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Achievement motivation in training and competition: does the context matter?

Van De Pol, Pepijn Klaas Christiaan (2011)
Ph.D. thesis, University of Birmingham.

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The aim of this thesis was to examine the influence of training and competition on achievement motivation, specifically on: (a) achievement goals and perceived motivational climate; and (b) on the relationships between goals, perceived climate, and outcomes such as effort, enjoyment, tension, psychological skills and performance. Study one addressed these purposes in tennis and study two in football; study three extended the findings to a wide variety of sports, and study four to an experimental training and competition of a golf-putting task. In general, the findings indicate that ego orientation and perceived performance climate tend to be higher in competition than in training. Task orientation showed a propensity to be higher in training than in competition, whereas perceived mastery climate appeared to be more stable across the two contexts. A task goal emerged as the most adaptive goal in both contexts, whereas an ego goal was found to be associated with additional benefits in competition, such as higher effort. Sport type (i.e., individual vs. team sports) influenced these relationships, but only in competition. Overall, these findings suggest that the distinction between training and competition contexts is a valuable one and should be considered when examining achievement motivation in sport.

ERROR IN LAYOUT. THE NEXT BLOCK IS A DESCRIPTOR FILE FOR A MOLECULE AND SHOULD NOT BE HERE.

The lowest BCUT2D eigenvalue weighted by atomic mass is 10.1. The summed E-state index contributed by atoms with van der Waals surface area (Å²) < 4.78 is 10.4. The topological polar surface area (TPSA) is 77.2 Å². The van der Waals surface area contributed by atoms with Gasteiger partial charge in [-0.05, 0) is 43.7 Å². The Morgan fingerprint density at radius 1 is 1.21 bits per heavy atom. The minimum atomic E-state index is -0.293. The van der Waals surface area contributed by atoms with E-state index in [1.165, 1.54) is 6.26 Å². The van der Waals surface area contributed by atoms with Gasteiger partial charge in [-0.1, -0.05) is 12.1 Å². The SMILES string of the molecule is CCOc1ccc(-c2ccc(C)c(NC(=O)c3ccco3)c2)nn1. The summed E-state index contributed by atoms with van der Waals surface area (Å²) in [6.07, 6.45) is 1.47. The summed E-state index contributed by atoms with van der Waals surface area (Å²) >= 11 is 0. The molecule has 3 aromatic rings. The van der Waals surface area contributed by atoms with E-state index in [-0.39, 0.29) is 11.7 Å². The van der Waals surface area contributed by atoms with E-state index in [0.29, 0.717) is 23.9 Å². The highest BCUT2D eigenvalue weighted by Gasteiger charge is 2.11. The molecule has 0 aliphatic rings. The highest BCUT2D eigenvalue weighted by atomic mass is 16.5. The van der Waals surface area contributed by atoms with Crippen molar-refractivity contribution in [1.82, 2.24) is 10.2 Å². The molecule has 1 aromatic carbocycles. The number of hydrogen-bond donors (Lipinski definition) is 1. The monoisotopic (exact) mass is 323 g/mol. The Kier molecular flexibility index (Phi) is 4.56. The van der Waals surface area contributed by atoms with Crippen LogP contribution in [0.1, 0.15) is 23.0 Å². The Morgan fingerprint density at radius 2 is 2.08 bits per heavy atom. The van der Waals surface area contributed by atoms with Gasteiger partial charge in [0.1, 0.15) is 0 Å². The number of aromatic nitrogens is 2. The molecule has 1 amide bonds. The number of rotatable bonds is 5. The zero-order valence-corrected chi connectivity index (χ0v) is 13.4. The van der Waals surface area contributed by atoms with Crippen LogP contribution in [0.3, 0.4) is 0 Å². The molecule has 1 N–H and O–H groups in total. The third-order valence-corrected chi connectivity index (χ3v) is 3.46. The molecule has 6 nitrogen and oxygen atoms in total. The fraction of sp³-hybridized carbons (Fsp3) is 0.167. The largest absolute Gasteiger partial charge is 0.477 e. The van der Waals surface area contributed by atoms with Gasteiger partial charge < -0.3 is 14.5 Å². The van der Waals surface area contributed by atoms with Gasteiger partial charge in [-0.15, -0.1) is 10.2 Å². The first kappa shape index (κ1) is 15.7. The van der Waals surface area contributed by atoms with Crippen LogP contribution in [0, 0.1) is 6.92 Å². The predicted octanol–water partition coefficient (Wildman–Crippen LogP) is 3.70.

Type of Work:Ph.D. thesis.
Supervisor(s):Kavussanu, Maria and Ring, Christopher
School/Faculty:Colleges (2008 onwards) > College of Life & Environmental Sciences
Department:School of Sport and Exercise Sciences
Additional Information:

Chapter 2 is the paper:
van de Pol, Pepijn K.C. and Kavussanu, Maria (2011) Achievement goals and motivational responses in tennis: Does the context matter? Psychology of Sport and Exercise, 12 (2). p. 176. ISSN 1469-0292, DOI: 10.1016/j.psychsport.2010.09.005

Subjects:BF Psychology
GV Recreation Leisure
Institution:University of Birmingham
ID Code:2856
This unpublished thesis/dissertation is copyright of the author and/or third parties. The intellectual property rights of the author or third parties in respect of this work are as defined by The Copyright Designs and Patents Act 1988 or as modified by any successor legislation. Any use made of information contained in this thesis/dissertation must be in accordance with that legislation and must be properly acknowledged. Further distribution or reproduction in any format is prohibited without the permission of the copyright holder.
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